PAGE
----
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A Big Fish Story : With the Mighty Swordfish Making Himself Scarce, the Broadbill Invitational Is Really More of a Marlin Derby, but the Battles Remain Epic as Ever

September 07, 1996|IRENE GARCIA

What's in a name?

Not much when it comes to the Broadbill Invitational fishing tournament, which begins today at Channel Islands Harbor.

The Broadbill tournament has been around 25 years, but for the last 17 one key element has been missing:

The broadbill swordfish.

One hasn't been caught during the competition since Eve Radon hauled in a 336-pound winner in 1978.

It took five years after Radon's catch before tournament organizers finally loosened their line on regulations and labeled other billed fish as fair game.

They didn't have a choice, really. From 1979-82 there wasn't a broadbill landed during the competition, making for fairly uneventful banquets and awards ceremonies.

"None have even been spotted in these waters in years," longtime event organizer Dave Gable says of the broadbill. "There just aren't many out there."

Since 1983, the winning fish have been marlin, which, Gable says, "are a lot like broadbill anyway."

The fish, which weigh between 100 and 1,000 pounds, have similar blunt blue bodies with sharp dorsal fins, twin keels before the tail, and long bills. During the day, the fish swim so deep in the water that their image resembles that of a small, black knife.

Both species are difficult to catch since they often don't go for bait. And when they do, anglers usually have a long battle ahead.

Gable recalls one year when an angler battled a large broadbill for nearly four hours before the fish finally got away.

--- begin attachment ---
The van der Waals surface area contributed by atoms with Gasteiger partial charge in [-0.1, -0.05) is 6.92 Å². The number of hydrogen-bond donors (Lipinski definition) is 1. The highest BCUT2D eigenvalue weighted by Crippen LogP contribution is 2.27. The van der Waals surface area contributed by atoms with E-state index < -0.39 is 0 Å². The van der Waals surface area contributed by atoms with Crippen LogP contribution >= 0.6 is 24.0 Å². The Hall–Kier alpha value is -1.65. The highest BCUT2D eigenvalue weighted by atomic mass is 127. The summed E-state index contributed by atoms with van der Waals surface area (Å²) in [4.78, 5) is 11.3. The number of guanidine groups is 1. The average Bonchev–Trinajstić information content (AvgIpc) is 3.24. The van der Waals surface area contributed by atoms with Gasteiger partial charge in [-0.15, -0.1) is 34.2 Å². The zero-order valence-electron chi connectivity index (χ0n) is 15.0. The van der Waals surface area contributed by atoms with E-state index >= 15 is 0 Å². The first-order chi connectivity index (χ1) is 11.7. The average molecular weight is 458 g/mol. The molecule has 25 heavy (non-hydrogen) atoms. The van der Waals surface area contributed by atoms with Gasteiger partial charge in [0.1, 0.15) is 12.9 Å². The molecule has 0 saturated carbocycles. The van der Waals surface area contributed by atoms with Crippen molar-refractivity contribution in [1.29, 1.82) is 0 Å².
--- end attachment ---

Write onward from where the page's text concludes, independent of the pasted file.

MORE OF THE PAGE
"During that time a shark came along and the broadbill fought it off, then resumed battling before cutting the line," Gable says. "They are the gladiators of the ocean."

For his tournament-record 454 1/2-pound broadbill catch in 1972, Leo Hubbert wrestled 4 hours 35 minutes.

"Marlin are tough, but the broadbill is the ultimate difficult fish to catch," says Fred Sweeting, a Ventura resident who has participated in the tournament the past 20 years. "No matter what, you really get pumped up when you have it on the line."

Sweeting won the tournament in 1992 using a 20-pound test line to reel in a 210-pound marlin off Santa Barbara Island.

The biggest fish doesn't always win. For years, a weight-line ratio has been used to determine the champion.

Organizers expect about two dozen entries in the tournament, which concludes Wednesday. Competitors are allowed to fish in waters anywhere along California.

Gable says anglers who land the big fish will have their "hours and hours of boredom punctuated by sheer excitement and screaming."

Other than that, he offers only one other guarantee:

That no matter how many years pass before its namesake is again landed, the Broadbill tournament will not change its name.

Imagine that, a fish story lacking in accuracy.

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